The era of witch-hunting has long been a fascinating well from which horror directors have drawn inspiration. Michael Reeves’ seminal Witchfinder General might be the primary example of this, a supremely dark film that perfectly captures both the prevalence of superstition, and the mercurial nature of the witchfinders themselves. More recently A Field In England, Black Death and even Inside No.9 have found original ideas around this, and with John Hillcoat‘s Witchfinder set for a 2021 release date, it looks like there is still an interest in the subject.
The Reckoning aims to emulate Witchfinder General, but it lacks the depth and the darkness that surrounds the “Witchfinders” who were really sinister conmen / psychopaths. Even something like Black Death – for the most part a fairly generic action horror – has a better grasp on what motivates these figures than The Reckoning.
Neil Marshall made his name on the back of The Descent, one of the most purely entertaining, terrifying British horror films ever made, and subsequently directed a handful of the best episodes of Game Of Thrones, so I was genuinely excited at the prospect of him directing a Witchfinder type film. Which makes the outcome even more disappointing.
It all starts promisingly, with beautiful black and white cinematography over the title sequence, but it quickly goes downhill. Charlotte Kirk (who also co-wrote the film) plays Grace, the widow of a plague victim who has hanged himself. When she refuses the advances of the sleazy squire (Steven Waddington) she finds herself accused of witchcraft, and quickly brought before the Witchfinder Moorcroft (Sean Pertwee).
The Reckoning has bafflingly drawn comparisons with The Nightingale, but aside from the most superficial similarities they are completely different films. The Nightingale is an incredibly tough viewing experience, but took its subject seriously and never sensationalised the trauma it put the lead character through. The Reckoning, by contrast, has disturbing scenes, but they feel exploitational rather than disturbing (with one exceptionally gory moment rendered unintentionally hilarious) and unfortunately Kirk can’t compete with Aisling Franciosi‘s dynamo performance.
It’s unfortunate that Kirk has to carry the film pretty much on her own for the first half, as in a supporting role her shortcomings as an actress might have gone unnoticed. As it is, she comes across as incredibly wooden but it’s not entirely her fault – the character is needlessly complicated, and just a bit boring. That being said the flashback scenes with her deceased husband (Joe Anderson) are woven neatly into the otherwise plodding narrative, and their relationship is painfully believable, and one of the film’s few redeeming features.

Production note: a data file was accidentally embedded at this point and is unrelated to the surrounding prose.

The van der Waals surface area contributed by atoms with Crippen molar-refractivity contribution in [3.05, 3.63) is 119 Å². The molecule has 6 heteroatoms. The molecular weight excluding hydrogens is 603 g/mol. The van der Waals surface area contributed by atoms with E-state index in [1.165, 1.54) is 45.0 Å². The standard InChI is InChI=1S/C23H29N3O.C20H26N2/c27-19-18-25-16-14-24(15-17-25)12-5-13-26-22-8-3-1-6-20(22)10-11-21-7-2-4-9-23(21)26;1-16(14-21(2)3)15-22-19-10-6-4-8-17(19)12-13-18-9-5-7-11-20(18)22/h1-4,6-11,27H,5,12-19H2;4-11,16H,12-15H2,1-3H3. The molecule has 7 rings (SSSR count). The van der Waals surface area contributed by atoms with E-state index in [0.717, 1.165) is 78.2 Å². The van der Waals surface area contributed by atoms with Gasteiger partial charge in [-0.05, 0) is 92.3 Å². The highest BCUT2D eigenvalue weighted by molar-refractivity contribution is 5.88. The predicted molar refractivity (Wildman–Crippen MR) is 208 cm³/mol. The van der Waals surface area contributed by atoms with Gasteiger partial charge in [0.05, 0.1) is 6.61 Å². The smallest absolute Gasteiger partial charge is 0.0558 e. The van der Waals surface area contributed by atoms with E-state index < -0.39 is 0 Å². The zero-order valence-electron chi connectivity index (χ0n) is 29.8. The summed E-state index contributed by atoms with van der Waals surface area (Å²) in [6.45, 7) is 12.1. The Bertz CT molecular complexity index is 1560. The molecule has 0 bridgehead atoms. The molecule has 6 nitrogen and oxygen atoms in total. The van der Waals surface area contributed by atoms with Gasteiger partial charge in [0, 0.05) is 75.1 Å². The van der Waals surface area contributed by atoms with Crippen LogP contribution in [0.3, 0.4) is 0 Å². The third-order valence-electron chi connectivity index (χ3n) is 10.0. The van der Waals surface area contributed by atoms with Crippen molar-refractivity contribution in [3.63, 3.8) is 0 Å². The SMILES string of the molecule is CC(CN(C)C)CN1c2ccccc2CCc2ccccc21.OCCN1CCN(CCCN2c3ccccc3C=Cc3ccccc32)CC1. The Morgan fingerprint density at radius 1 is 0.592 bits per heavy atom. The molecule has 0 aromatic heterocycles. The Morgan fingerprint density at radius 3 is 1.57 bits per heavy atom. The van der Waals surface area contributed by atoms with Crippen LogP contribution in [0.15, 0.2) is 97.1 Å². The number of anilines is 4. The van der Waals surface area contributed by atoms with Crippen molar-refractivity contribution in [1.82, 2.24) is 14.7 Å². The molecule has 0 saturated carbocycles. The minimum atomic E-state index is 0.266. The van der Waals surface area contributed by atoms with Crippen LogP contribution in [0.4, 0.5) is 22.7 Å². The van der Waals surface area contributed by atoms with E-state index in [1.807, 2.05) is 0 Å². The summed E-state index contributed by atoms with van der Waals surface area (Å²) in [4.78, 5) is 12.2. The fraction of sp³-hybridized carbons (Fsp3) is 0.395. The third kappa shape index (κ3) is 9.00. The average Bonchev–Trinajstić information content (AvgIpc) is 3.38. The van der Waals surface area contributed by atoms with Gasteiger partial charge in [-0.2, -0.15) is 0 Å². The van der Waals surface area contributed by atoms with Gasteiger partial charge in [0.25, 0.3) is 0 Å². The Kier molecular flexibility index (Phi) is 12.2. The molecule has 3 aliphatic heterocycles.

Kirk is not alone though, as all the performances are very one note. Nobody talks like a real person, and everyone is just impossibly stupid. The characters in The Descent and Dog Soldiers feel vital and alive, with personalities that jump off the screen, and the casts have an easy camaraderie that feels authentic. In The Reckoning, only Sean Pertwee appears to be enjoying himself. He clearly relishes the opportunity to play such a sinister character, even if he is contending with a very silly hat. The problem is that his character seems to genuinely believe in what he’s doing, which is completely at odds with the reality (or even Vincent Price’s iconic performance as Matthew Hopkins) and also makes him seem less villainous.
There are some beautiful shots of the English countryside and Marshall clearly know how to way around shot composition, as some of the cinematography looks stunning. However the shaky cam is distracting, and the direction often feels muddled – the use of a nightmarish devil figure goes nowhere interesting and seems crowbarred in to attract a more overtly horror audience.
The Reckoning starts promisingly, but quickly loses its way, turning into a hodgepodge of clichés and a derivative story. It’s always sad seeing a once great director fall on hard times, but there’s really not very much to commend here. There was a lot of much potential, but the acting is terrible, and the story plods to the point of standing still.
The Reckoning is available to Stream on Digital now.
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